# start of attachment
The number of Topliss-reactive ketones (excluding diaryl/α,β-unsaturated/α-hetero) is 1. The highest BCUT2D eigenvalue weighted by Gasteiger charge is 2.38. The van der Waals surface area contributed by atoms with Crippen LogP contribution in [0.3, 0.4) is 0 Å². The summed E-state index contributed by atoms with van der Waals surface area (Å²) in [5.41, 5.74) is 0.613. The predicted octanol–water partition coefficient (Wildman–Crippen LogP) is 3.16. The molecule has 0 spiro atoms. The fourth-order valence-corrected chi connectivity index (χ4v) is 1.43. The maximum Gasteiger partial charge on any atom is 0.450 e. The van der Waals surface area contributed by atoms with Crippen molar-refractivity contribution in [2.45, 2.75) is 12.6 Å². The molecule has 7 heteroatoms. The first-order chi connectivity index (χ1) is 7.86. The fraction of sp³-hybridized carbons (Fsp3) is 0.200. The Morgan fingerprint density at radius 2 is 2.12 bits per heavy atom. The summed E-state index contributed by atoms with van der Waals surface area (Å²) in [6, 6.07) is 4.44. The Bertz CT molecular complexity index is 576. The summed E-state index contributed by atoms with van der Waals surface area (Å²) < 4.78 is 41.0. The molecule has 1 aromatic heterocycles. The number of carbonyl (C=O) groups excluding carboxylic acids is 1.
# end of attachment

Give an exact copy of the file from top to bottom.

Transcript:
The number of Topliss-reactive ketones (excluding diaryl/α,β-unsaturated/α-hetero) is 1. The highest BCUT2D eigenvalue weighted by Gasteiger charge is 2.38. The van der Waals surface area contributed by atoms with Crippen LogP contribution in [0.3, 0.4) is 0 Å². The summed E-state index contributed by atoms with van der Waals surface area (Å²) in [5.41, 5.74) is 0.613. The predicted octanol–water partition coefficient (Wildman–Crippen LogP) is 3.16. The molecule has 0 spiro atoms. The fourth-order valence-corrected chi connectivity index (χ4v) is 1.43. The maximum Gasteiger partial charge on any atom is 0.450 e. The van der Waals surface area contributed by atoms with Crippen molar-refractivity contribution in [2.45, 2.75) is 12.6 Å². The molecule has 7 heteroatoms. The first-order chi connectivity index (χ1) is 7.86. The fraction of sp³-hybridized carbons (Fsp3) is 0.200. The Morgan fingerprint density at radius 2 is 2.12 bits per heavy atom. The summed E-state index contributed by atoms with van der Waals surface area (Å²) in [6, 6.07) is 4.44. The Bertz CT molecular complexity index is 576. The summed E-state index contributed by atoms with van der Waals surface area (Å²) < 4.78 is 41.0. The molecule has 1 aromatic heterocycles. The number of carbonyl (C=O) groups excluding carboxylic acids is 1.